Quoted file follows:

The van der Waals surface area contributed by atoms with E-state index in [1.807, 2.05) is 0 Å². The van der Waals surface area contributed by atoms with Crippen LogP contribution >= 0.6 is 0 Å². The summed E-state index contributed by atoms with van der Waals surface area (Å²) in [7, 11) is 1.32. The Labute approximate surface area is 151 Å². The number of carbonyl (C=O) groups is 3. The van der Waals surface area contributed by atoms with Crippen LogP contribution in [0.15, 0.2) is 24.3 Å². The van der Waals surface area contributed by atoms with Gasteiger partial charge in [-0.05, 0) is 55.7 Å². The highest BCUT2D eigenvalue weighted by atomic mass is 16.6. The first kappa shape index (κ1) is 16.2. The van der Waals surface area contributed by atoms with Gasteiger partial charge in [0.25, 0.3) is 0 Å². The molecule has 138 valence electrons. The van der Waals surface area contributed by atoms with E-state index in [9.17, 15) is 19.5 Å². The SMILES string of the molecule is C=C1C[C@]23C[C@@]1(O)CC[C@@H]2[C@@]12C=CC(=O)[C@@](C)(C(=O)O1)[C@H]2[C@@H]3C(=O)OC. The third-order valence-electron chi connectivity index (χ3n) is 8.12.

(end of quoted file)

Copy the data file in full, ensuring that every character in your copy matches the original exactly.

The van der Waals surface area contributed by atoms with E-state index in [1.807, 2.05) is 0 Å². The van der Waals surface area contributed by atoms with Crippen LogP contribution >= 0.6 is 0 Å². The summed E-state index contributed by atoms with van der Waals surface area (Å²) in [7, 11) is 1.32. The Labute approximate surface area is 151 Å². The number of carbonyl (C=O) groups is 3. The van der Waals surface area contributed by atoms with Crippen LogP contribution in [0.15, 0.2) is 24.3 Å². The van der Waals surface area contributed by atoms with Gasteiger partial charge in [-0.05, 0) is 55.7 Å². The highest BCUT2D eigenvalue weighted by atomic mass is 16.6. The first kappa shape index (κ1) is 16.2. The van der Waals surface area contributed by atoms with Gasteiger partial charge in [0.25, 0.3) is 0 Å². The molecule has 138 valence electrons. The van der Waals surface area contributed by atoms with E-state index in [9.17, 15) is 19.5 Å². The SMILES string of the molecule is C=C1C[C@]23C[C@@]1(O)CC[C@@H]2[C@@]12C=CC(=O)[C@@](C)(C(=O)O1)[C@H]2[C@@H]3C(=O)OC. The third-order valence-electron chi connectivity index (χ3n) is 8.12.